If I understand correctly, a Catholic man who is unable to have intercourse with his wife because of impotence, can no longer have sex with his wife because he will commit a mortal sin if he ejaculates outside her body. Protestants, on the other hand, have no such rule, I have read. They are permitted to do whatever they want in the marital bed, as long as it is reasonable and both spouses agree, because there is nothing in the Bible that says otherwise. So my question is: why are the requirements for Salvation not the same for all Christians? If you happened to be born Protestant you do not have this restriction, but if you are Catholic you do?
Just for clarification, when you say impotent, do you mean to say he is naturally unable to produce fertile sperm? If so, there is nothing wrong with him have sexual relations with his wife.
Also, regarding the difference between Catholic and Protestant beliefs, that is an answer that is better sought outside of this specific question.
There are several factors and will inevitably relate to the Protestant belief of Sola Scriptura.
There are plenty of excellent references that go into this topic in greater depth.
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When I say “impotent” I mean unable to maintain an erection adequate for penetration.
You may not have a restriction from your particular protestant church against masturbation (what you have described) , but that doesn’t mean you are not morally bound not to masturbate.
The requirements for salvation are the same for ALL people…be incorporated into the Body of Christ (Baptism is the only known way) and remain there.
Just because someone says it’s okay to commit a sin doesn’t make it okay. A protestant may be less culpable for the sin because he didn’t know it was a sin (theoretically speaking), but that doesn’t excuse the sin, nor does it make it okay.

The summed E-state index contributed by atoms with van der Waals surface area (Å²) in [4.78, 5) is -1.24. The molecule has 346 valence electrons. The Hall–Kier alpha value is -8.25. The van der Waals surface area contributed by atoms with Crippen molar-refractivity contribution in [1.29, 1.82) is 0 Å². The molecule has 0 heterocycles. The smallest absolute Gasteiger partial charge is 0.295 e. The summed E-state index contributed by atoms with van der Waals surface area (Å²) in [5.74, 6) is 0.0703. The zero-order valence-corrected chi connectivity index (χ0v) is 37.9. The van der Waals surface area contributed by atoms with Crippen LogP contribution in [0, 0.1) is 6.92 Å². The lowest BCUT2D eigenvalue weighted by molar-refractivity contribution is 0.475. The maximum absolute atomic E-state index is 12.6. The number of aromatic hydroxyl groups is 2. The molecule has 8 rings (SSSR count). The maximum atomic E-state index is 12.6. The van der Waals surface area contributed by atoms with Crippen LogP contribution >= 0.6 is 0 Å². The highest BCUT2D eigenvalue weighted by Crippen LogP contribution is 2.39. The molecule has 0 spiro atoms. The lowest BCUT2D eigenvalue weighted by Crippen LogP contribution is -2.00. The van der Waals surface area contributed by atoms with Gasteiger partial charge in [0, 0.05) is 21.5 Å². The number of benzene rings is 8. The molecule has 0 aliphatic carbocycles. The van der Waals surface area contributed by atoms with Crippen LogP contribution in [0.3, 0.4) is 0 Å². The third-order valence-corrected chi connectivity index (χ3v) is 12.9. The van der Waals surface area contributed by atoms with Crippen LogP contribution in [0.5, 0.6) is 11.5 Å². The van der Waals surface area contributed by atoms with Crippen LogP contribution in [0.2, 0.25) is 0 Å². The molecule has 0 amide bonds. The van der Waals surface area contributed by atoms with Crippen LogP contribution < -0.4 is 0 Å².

Is he infertile or impotent? Infertility would mean he can have sexual intercourse but cannot father a child. Impotence would mean he cannot have sexual relations fertile or not. At any rate, ejaculation outside his wife’s body, i.e. masturbation is prohibited.
All sexual relations must be ordered toward both unity and procreation. The man you refer to cannot replace intercourse with some other act. If he is ejacuoating, then he isn’t impotent, so perhaps you can give an example of what you mean by impotent.
Regarding God’s law on sex and marriage, these commandments are universal. Many non Catholics have been seduced by Satan’s lies into believing things that offend God don’t really offend him, that they are not sins. Do not be fooled, they are.
No, medically ejaculation can take place in a setting where the member is not firm enough to achieve penetration.
And if some Protestant Christian communities allow for abortion - does that mean that abortion is ok?
No it means that they are seriously misinformed (or even that they have been deceived by the surrounding society or have deceived themselves).
All are to live chastity. If some Christians are misinformed about what that means that is that is their misinformation.
Such does not change the reality of what chastity (marital chastity) is and what is gravely sinful in itself as an act contrary to that chastity and marriage itself.
Try a careful reading of Genesis 38: 9-10.
The Church does not see any absolute need for revelation/Scripture to teach about sexual ethics. Everything the Church teaches can be deduced from a solid consideration of the natural law.
Requirements for salvation are the same in all areas for all people for all time. Somebody is right somebody is wrong.
Thank you for the input.
If the issue cannot be corrected medically to minimally allow for vaginal intercourse, then the couple is called to continence at that point until/unless the situation can be corrected.
And, this is a universal call to holiness, not one merely for Catholics.
While I do not claim to be a theologian, I find this to be disturbing. Of course, the ideal is for the man to finish inside the woman. However, if this is not possible due to a physical limitation, some other form of unitive lovemaking should be OK. It depends on the intent. Where is the heart? If the intent is to deliberately subvert the procreative aspect, then certainly that would be problematic. But if the couple, given normal physiology, would consent to finishing inside the woman, then certainly there is no problem here.